The Best Time to Collect Social Security

The best time to begin collecting Social Security is different for everyone. The author offers some points to consider in making the decision.

Collecting Social Security at the right time can have a big impact on retirement. Many people could benefit by delaying Social Security past the age of 62, however, according to the Social Security Administration data shows that only 31% of those collecting benefits are collecting their full benefit. 

To be clear, collecting Social Security is a decision that is going to be different for everyone. It may be best for one person to collect at 62 and another person to wait until the age of 70. A number of factors need to be evaluated to determine your ideal collection strategy.

First, some social security basics:

  • Individuals with 40 or more credits qualify for benefits based on their own earnings record. 
  • Married individuals can collect based on a spouse’s earnings history (called spousal benefits). 
  • There are additional options for divorced individuals, widows and widowers, and individuals born on or before 1/1/1954.

Delay or Collect now?

To start with, it is important to understand the consequences of collecting early and the benefits of delaying. 

Full Retirement Age (known as FRA) is that age at which you can collect your full benefit. That age is anywhere from 66 to 67 depending on your age. Below is a table that shows the reduction in benefits for collecting early (Source: Social Security Administration).

Birth YearFRA (Full Retirement Age)Percent Reduction at 62
195566 and 2 months25.83%
195666 and 4 months26.67%
195766 and 6 months27.5%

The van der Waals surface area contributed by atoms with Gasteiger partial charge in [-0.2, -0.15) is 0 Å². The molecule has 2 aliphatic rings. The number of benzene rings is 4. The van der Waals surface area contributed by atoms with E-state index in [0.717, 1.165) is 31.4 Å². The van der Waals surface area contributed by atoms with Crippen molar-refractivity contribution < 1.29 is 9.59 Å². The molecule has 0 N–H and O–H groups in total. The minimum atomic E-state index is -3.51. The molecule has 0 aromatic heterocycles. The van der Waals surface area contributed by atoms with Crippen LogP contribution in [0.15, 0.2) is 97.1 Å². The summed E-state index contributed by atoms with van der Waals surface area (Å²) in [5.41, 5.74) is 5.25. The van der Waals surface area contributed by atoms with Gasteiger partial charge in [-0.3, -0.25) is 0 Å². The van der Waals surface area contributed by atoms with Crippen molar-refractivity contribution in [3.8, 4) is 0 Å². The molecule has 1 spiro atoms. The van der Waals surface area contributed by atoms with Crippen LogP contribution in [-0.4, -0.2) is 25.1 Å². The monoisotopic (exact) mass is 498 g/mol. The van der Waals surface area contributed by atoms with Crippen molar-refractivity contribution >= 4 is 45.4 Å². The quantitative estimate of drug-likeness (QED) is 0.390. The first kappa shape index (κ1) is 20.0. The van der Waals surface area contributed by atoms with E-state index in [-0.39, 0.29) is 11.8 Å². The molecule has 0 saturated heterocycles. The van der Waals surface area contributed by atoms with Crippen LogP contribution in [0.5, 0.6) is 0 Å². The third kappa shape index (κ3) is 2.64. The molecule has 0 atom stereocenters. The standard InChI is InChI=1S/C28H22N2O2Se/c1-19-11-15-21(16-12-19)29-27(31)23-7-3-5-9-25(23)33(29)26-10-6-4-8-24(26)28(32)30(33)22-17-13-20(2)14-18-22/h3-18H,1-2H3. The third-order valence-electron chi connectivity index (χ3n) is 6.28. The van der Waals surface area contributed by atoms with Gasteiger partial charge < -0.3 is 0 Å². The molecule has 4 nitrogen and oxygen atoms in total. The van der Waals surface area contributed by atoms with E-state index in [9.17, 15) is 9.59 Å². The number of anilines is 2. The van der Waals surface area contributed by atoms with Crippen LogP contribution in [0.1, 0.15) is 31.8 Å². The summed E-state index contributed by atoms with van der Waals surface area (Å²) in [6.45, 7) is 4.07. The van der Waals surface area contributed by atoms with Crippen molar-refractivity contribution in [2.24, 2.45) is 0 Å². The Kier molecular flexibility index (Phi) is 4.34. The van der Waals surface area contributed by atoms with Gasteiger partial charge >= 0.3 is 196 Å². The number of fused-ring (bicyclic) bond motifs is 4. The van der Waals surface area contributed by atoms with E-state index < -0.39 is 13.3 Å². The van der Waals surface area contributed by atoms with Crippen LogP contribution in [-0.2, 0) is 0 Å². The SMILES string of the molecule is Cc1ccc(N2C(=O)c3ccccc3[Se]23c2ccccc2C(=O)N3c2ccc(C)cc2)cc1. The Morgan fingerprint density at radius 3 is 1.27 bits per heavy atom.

195866 and 8 months28.33%
195966 and 10 months29.17%
1960 or later6730%

Choosing to delay social security past FRA will increase your benefit by 8% per year (or .667% per month) until the age of 70. For a person with an FRA of 66, delaying until the age of 70 will provide a benefit increase of 32%. There is no increase in benefits for delaying past the age of 70.

The spousal benefit reduction for a person with an FRA of 66 is 30%. It is also important to understand that there is no increase in spousal benefits past FRA.

Questions to ask yourself about when to take social security

The following questions can help you gain a clearer understanding of when to collect Social Security. They won’t provide a defined collection strategy but should help you understand if you should collect early or delay.

What is your income?

Are you still working at the age of 62? If you collect early and have an earned income over $17,640 in 2019, your benefit will be reduced by $1 for every $2 that you make over the $17,640 limit. This is called the Social Security earnings test and applies to wages until you reach Full Retirement Age (FRA). It does not apply to pensions, Social Security payments, or investment income.

How is your health?

Your health is an obvious factor when it comes to collecting SS. Delaying is more beneficial for individuals with a longer life expectancy. This one is very simple – the better your health, the greater the benefit of delaying Social Security. 

If your health is poor, it may still be a good decision to delay benefits so that a surviving spouse may collect a larger survivor benefit. 

How much does the survivor benefit matter to your family?

Survivor benefits are often ignored when it comes time to collect Social Security, but they should be one of the most important criteria. 

If a married retiree dies, their spouse is entitled to the higher of the deceased spouse’s Social Security benefit or their own benefit. If you decide to collect before FRA, you lock in a lower benefit for the rest of your life and a lower benefit for your surviving spouse.